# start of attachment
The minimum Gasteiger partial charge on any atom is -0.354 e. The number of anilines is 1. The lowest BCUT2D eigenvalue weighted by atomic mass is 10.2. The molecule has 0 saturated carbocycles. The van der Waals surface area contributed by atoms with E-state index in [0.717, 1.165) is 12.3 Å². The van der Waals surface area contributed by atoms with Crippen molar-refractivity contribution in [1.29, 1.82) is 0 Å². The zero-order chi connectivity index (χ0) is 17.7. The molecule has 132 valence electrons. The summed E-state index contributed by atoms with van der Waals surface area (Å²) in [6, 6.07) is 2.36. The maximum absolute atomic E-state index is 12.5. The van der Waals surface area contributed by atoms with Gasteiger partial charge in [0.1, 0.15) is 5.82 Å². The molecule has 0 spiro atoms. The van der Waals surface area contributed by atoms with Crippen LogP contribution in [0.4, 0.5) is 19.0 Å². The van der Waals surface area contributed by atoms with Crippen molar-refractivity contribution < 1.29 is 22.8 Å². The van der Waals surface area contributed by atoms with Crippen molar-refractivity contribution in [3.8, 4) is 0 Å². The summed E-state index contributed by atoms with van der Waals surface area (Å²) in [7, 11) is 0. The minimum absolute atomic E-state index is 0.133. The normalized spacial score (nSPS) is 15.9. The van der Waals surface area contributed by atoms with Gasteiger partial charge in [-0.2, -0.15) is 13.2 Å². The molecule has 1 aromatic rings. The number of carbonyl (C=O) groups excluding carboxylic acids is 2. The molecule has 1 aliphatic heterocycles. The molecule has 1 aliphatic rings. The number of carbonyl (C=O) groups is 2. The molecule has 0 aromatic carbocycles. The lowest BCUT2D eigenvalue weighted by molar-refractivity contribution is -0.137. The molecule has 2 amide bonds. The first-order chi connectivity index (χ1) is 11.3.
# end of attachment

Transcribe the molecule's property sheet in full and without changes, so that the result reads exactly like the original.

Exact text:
The minimum Gasteiger partial charge on any atom is -0.354 e. The number of anilines is 1. The lowest BCUT2D eigenvalue weighted by atomic mass is 10.2. The molecule has 0 saturated carbocycles. The van der Waals surface area contributed by atoms with E-state index in [0.717, 1.165) is 12.3 Å². The van der Waals surface area contributed by atoms with Crippen molar-refractivity contribution in [1.29, 1.82) is 0 Å². The zero-order chi connectivity index (χ0) is 17.7. The molecule has 132 valence electrons. The summed E-state index contributed by atoms with van der Waals surface area (Å²) in [6, 6.07) is 2.36. The maximum absolute atomic E-state index is 12.5. The van der Waals surface area contributed by atoms with Gasteiger partial charge in [0.1, 0.15) is 5.82 Å². The molecule has 0 spiro atoms. The van der Waals surface area contributed by atoms with Crippen LogP contribution in [0.4, 0.5) is 19.0 Å². The van der Waals surface area contributed by atoms with Crippen molar-refractivity contribution < 1.29 is 22.8 Å². The van der Waals surface area contributed by atoms with Crippen molar-refractivity contribution in [3.8, 4) is 0 Å². The summed E-state index contributed by atoms with van der Waals surface area (Å²) in [7, 11) is 0. The minimum absolute atomic E-state index is 0.133. The normalized spacial score (nSPS) is 15.9. The van der Waals surface area contributed by atoms with Gasteiger partial charge in [-0.2, -0.15) is 13.2 Å². The molecule has 1 aromatic rings. The number of carbonyl (C=O) groups excluding carboxylic acids is 2. The molecule has 1 aliphatic heterocycles. The molecule has 1 aliphatic rings. The number of carbonyl (C=O) groups is 2. The molecule has 0 aromatic carbocycles. The lowest BCUT2D eigenvalue weighted by molar-refractivity contribution is -0.137. The molecule has 2 amide bonds. The first-order chi connectivity index (χ1) is 11.3.